As early as this week, California’s state Senate will take up a measure that could forever change the future of the gig economy, and firms like Uber and Lyft, in both the state and nationwide. The law in question is Assembly Bill 5, a measure that would reclassify many gig workers in the state – Uber and Lyft drivers in particular – as regular W-2 employees instead of as 1099 independent contractors (their current designation).
The issue has been a contentious one since the California State Assembly passed the controversial bill earlier this year. Advocates of the bill argue that the luminary digital startups have built their business models on skirting labor laws, misclassifying workers as contractors to avoid things like workers’ comp, health benefits, collective bargaining and overtime pay.
As Labor Attorney Shannon Liss-Riordan told The Verge, the model depends on firms being able to “shift all expenses and burdens of employment from themselves to the workers whose labor has made these companies what they are today.”
But opponents see the situation somewhat differently, noting that these regulations won’t protect workers from predatory employers and warning that they will destroy the employer in pursuit of offering protections most gig workers aren’t seeking – and, in some cases, are actively trying to avoid.
Joe Rajkovacz with the Western States Trucking Association said independent drivers are opposing the law to the point that they came out to protest with picket signs in Sacramento, because the net effect will put small, individual truck owner/drivers at risk of being squeezed out of their jobs.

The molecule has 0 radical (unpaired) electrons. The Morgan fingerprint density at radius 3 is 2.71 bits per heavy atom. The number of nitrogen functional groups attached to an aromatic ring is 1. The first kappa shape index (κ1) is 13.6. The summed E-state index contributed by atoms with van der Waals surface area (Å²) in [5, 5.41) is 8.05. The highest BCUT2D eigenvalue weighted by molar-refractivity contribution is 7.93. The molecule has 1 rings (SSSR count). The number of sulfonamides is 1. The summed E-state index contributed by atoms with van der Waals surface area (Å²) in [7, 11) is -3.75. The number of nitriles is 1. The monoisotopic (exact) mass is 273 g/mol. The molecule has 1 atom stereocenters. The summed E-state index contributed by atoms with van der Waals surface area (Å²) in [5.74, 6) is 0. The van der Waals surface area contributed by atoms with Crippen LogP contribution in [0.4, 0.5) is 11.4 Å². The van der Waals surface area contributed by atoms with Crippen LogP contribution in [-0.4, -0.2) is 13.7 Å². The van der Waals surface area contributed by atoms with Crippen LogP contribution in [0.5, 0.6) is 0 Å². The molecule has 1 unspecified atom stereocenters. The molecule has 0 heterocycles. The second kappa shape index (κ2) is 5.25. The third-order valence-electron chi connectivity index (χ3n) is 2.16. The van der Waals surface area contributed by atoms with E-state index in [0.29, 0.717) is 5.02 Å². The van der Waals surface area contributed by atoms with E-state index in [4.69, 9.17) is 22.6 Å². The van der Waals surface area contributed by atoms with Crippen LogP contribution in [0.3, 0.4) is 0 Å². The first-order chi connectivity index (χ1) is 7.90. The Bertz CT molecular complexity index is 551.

“This law directly affects the ability of that individual to even exist in the marketplace,” he said.
So what exactly is the law, how likely is it to pass and will it ever actually go into effect?
AB 5: A Quick Primer
The state of gig workers – and whether they should be considered employees in the traditional sense or independent contractors – has triggered a long, complex debate with no clear consensus.
Earlier this year, the Department of Labor found that gig workers like Uber drivers are contractors, and are thus ineligible for minimum wages and overtime pay. That ruling echoes a 2018 decision from a federal judge.
But California’s state courts saw the issue somewhat differently. In May of 2018, the California Supreme Court ruled that workers for delivery company Dynamex should be considered employees, not contract workers, under California law. The Dynamex case, in particular, is over a decade old and stems from delivery drivers seeking employee status.
According to San Diego Assemblywoman Lorena Gonzalez, AB5 was designed to essentially codify the Dynamex decision into law.
“Clearly they know they’re in a tough spot,” Gonzalez said in reference to ridesharing services Uber and Lyft. “They’re violating Dynamex as it is. They know AB5 is coming.”
AB5 creates a standard for determining employee/contractor classification by making use of an “ABC” test. A worker can be classified as a contractor only when the following three conditions are met:
- The worker is free from the “control and direction” of the company that hired them while they perform the work for which they were contracted.
- The worker performs a function that falls outside the client firm’s normal scope or type of business.
- The worker being hired has a business that is independent of the trade for which they have been hired.